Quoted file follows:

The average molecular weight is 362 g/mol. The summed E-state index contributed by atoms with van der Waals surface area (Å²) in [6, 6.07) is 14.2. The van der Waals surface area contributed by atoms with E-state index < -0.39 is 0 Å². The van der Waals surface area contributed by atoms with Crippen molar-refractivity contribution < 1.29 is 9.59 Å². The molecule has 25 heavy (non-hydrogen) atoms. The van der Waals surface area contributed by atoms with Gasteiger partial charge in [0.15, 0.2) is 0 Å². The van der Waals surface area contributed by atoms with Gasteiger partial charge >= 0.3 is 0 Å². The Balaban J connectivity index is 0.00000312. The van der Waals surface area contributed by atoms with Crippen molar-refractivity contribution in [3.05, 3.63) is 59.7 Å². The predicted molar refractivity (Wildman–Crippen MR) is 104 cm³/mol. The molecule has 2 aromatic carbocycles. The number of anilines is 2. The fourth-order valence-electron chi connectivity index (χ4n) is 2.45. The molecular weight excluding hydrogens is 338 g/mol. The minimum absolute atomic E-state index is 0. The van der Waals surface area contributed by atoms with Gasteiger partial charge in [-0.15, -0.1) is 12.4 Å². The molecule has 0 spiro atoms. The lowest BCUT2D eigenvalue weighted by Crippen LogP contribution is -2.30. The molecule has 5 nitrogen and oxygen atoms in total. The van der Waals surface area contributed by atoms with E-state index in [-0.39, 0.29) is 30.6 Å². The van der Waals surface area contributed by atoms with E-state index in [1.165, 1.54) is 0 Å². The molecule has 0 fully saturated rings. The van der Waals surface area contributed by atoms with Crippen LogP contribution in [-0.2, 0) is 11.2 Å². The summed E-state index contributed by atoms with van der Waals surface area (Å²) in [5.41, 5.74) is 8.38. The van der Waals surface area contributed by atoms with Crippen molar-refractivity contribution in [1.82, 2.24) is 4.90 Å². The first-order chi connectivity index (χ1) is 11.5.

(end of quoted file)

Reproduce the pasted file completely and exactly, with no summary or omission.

The average molecular weight is 362 g/mol. The summed E-state index contributed by atoms with van der Waals surface area (Å²) in [6, 6.07) is 14.2. The van der Waals surface area contributed by atoms with E-state index < -0.39 is 0 Å². The van der Waals surface area contributed by atoms with Crippen molar-refractivity contribution < 1.29 is 9.59 Å². The molecule has 25 heavy (non-hydrogen) atoms. The van der Waals surface area contributed by atoms with Gasteiger partial charge in [0.15, 0.2) is 0 Å². The van der Waals surface area contributed by atoms with Gasteiger partial charge >= 0.3 is 0 Å². The Balaban J connectivity index is 0.00000312. The van der Waals surface area contributed by atoms with Crippen molar-refractivity contribution in [3.05, 3.63) is 59.7 Å². The predicted molar refractivity (Wildman–Crippen MR) is 104 cm³/mol. The molecule has 2 aromatic carbocycles. The number of anilines is 2. The fourth-order valence-electron chi connectivity index (χ4n) is 2.45. The molecular weight excluding hydrogens is 338 g/mol. The minimum absolute atomic E-state index is 0. The van der Waals surface area contributed by atoms with Gasteiger partial charge in [-0.15, -0.1) is 12.4 Å². The molecule has 0 spiro atoms. The lowest BCUT2D eigenvalue weighted by Crippen LogP contribution is -2.30. The molecule has 5 nitrogen and oxygen atoms in total. The van der Waals surface area contributed by atoms with E-state index in [-0.39, 0.29) is 30.6 Å². The van der Waals surface area contributed by atoms with E-state index in [1.165, 1.54) is 0 Å². The molecule has 0 fully saturated rings. The van der Waals surface area contributed by atoms with Crippen LogP contribution in [-0.2, 0) is 11.2 Å². The summed E-state index contributed by atoms with van der Waals surface area (Å²) in [5.41, 5.74) is 8.38. The van der Waals surface area contributed by atoms with Crippen molar-refractivity contribution in [1.82, 2.24) is 4.90 Å². The first-order chi connectivity index (χ1) is 11.5.